Protomatic shows why a CNC part isn’t done until it’s finished.

Protomatic Finishing
10/25/2016

Using the proper finishing process is critical to any CNC machined part. Of course, one major benefit is the parts just look better. When parts are unfinished, the often look incomplete. The right finish conveys a perception of higher quality, which customers certainly appreciate.

More importantly however, finishing allows for better observation of small flaws. When properly finished, it is easier to see if a part has been adequately de-burred, and if small machining transitions such as tram line or cutter-to-cutter have accurately completed.

Following are some of the metal and plastic standard finishes used at Protomatic, along with end results.

  • As-machined vs fine grain sand
    The most common finish is simply as-machined. It is typically specified by the Micro Finish call-out on the print. The most common is an “Ra of 63 micro inches” or less. The second most common is a fine grain finish.
machined-vs-fine-grain-sand
Left as-machined. Right, fine sand/ Scotch Brite (3M™) creates a fine grain finish.
  • Sheet metal — timesaver sanding
    Prior to bending, a “Timesaver” sanding is commonly performed. This is a relatively coarse sand of the two flat surfaces prior to bending. Bend contact marks will be present after forming.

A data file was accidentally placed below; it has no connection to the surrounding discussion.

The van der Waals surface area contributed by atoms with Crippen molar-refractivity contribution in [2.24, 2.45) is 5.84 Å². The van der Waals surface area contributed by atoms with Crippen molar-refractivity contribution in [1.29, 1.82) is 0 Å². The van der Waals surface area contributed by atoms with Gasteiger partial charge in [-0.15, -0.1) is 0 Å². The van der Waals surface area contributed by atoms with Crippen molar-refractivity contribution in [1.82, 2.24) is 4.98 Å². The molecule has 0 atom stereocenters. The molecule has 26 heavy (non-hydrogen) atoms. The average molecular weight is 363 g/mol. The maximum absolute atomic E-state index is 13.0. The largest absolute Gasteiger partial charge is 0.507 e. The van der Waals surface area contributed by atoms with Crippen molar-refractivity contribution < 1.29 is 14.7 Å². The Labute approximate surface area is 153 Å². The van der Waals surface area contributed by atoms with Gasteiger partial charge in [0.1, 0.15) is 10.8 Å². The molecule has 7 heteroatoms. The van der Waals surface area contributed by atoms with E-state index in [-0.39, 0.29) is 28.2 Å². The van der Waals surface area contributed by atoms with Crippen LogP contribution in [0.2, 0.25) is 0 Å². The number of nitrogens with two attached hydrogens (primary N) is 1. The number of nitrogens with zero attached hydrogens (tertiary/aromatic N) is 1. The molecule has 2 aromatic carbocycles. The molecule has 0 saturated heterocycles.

Sheet-metal-timesaver-sanding
This ECU Emulator test stand used ”Timesaver” sanding on sheet metal assy.
  • Vibratory media tumbling
    This type of finishing is usually defined by the shape of the media used to perform the tumbling operation. Since vibratory tumbling is a gravity-based energy method, the speed is controlled by the size of the media. Heavier and larger media is faster, but size and shape control the level of detail when deburring inside corners. These parts are individually tumbled to prevent part to part nicks.
Vibratory-media-tumbling
This peristaltic pump hose clamp assembly used tetrahedron-shaped media, with Anodize Clear Type II. Available is magnetic media tumbling for small delicate parts, creating near polished (not shown).
  • As-machined vs glass bead
    Another common finish is a uniform matte finish, created with a spherical glass bead. This is typically specified by the size of the media and the pressure of the air blasting nozzle. Size of bead can be found seen in mil spec. MIL-PRF-9954.
  • Other media such as silicon carbide or aluminum oxide are not spherical. When those media are used, they create a uniform finish. But since the media is cubic, not spherical, the indents are cubic shape. This cubic shape creates micro flats, and when rotating a part, it will glisten occasionally when the reflection angle is just right.
machined-vs-glass-bead
Left, an as-machined impactor-handle medical tool. Right, glass bead Mil-PRF-9954 #10, 50psi
  • Micro Blasting
    Micro blasting is available for intricate small parts.
Micro-Blasting
This pencil sized blaster uses media similar to a fine “baking soda”.
  • Shot peen